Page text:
|Publication number||US4417677 A|
|Application number||US 06/308,921|
|Publication date||Nov 29, 1983|
|Filing date||Oct 5, 1981|
|Priority date||Oct 5, 1981|
|Publication number||06308921, 308921, US 4417677 A, US 4417677A, US-A-4417677, US4417677 A, US4417677A|
|Inventors||Gary G. Mead|
|Original Assignee||Mead Gary G|
|Export Citation||BiBTeX, EndNote, RefMan|
|Patent Citations (23), Referenced by (10), Classifications (13), Legal Events (5)|
|External Links: USPTO, USPTO Assignment, Espacenet|
This invention relates to the field of portable dispensers for adhesive or pressure-sensitive tape.
It is well known in the art to provide receptacles or containers for pressure-sensitive tape, e.g., transparent or other thin plastic tape or paper tape, which containers are equipped with a cutting device, typically a flat element having plastic or metal teeth suitable for tearing the tape. Typically, such prior art devices are designed so that a roll of tape can be positioned in them, and when it is desired to use a portion of the tape, the user unrolls a desired segment of tape and then draws the tape across the cutting edge, severing the segment from the remainder of the roll. This leaves an end portion of tape extending from the unused or stored roll to the cutting edge. After use of the dispenser, such an end portion is left suspended only on the teeth of the cutting edge. Consequently, the suspended portion often comes loose from the teeth and falls back onto the roll and adheres there. This makes it necessary for the user to find the end where it adheres to the roll and disengage or free a portion of it to grasp each time the device is used. Also, when the suspended portion falls back against the roll, it may be in a wrinkled or distorted configuration or it may contact an inner wall of the container, such that, in either case, the adhesive characteristics of the segment are reduced or destroyed. This makes it necessary to sever and discard the ruined portion before the device is next used.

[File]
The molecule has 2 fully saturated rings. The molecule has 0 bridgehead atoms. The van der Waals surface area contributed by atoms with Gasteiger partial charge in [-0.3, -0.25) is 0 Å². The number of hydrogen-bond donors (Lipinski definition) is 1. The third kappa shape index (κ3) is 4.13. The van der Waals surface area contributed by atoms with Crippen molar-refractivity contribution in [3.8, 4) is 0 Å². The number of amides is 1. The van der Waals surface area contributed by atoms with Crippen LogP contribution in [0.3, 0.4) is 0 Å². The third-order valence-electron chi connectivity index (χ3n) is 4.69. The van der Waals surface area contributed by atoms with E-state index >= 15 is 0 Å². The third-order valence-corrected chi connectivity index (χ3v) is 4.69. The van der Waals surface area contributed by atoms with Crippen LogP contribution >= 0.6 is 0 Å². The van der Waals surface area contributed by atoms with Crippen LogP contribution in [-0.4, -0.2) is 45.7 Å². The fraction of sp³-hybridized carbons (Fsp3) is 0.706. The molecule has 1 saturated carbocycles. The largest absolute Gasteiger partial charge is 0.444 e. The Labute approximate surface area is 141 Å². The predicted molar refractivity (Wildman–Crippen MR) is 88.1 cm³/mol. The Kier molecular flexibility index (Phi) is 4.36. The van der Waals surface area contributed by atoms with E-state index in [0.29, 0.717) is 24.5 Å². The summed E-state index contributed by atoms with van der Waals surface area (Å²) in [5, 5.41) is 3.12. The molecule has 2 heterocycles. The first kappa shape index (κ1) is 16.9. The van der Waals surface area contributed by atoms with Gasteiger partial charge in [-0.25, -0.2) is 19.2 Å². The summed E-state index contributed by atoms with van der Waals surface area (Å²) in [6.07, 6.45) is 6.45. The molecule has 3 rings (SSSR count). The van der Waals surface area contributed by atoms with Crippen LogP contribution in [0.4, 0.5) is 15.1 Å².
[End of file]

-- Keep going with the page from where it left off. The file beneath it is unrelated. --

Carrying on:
The problem of having the end of the tape suspended only on the teeth of the cutting edge can be eliminated by running the portion over a wide flat surface between the stored roll and the cutting edge. With this kind of device, the segment of tape running from the unused roll to the cutting edge (when the dispenser is not in use) will contact and adhere to the wide surface sufficiently securely to keep it from falling back into the dispenser and adhering to the roll or to the inner walls. Unfortunately, when the tape is stored in this manner, i.e., in contact with a wide supporting surface between the roll and the cutting edge, this also may ruin the adhesive characteristics of the contacted portion of the tape when it is pulled loose from the wide surface. Also, this type of device will make it difficult for the user to grasp the end portion of the tape, and, typically, one will have to scrape the tape loose from the wide surface, again destroying a segment, which will have to be discarded before the remainder can be used.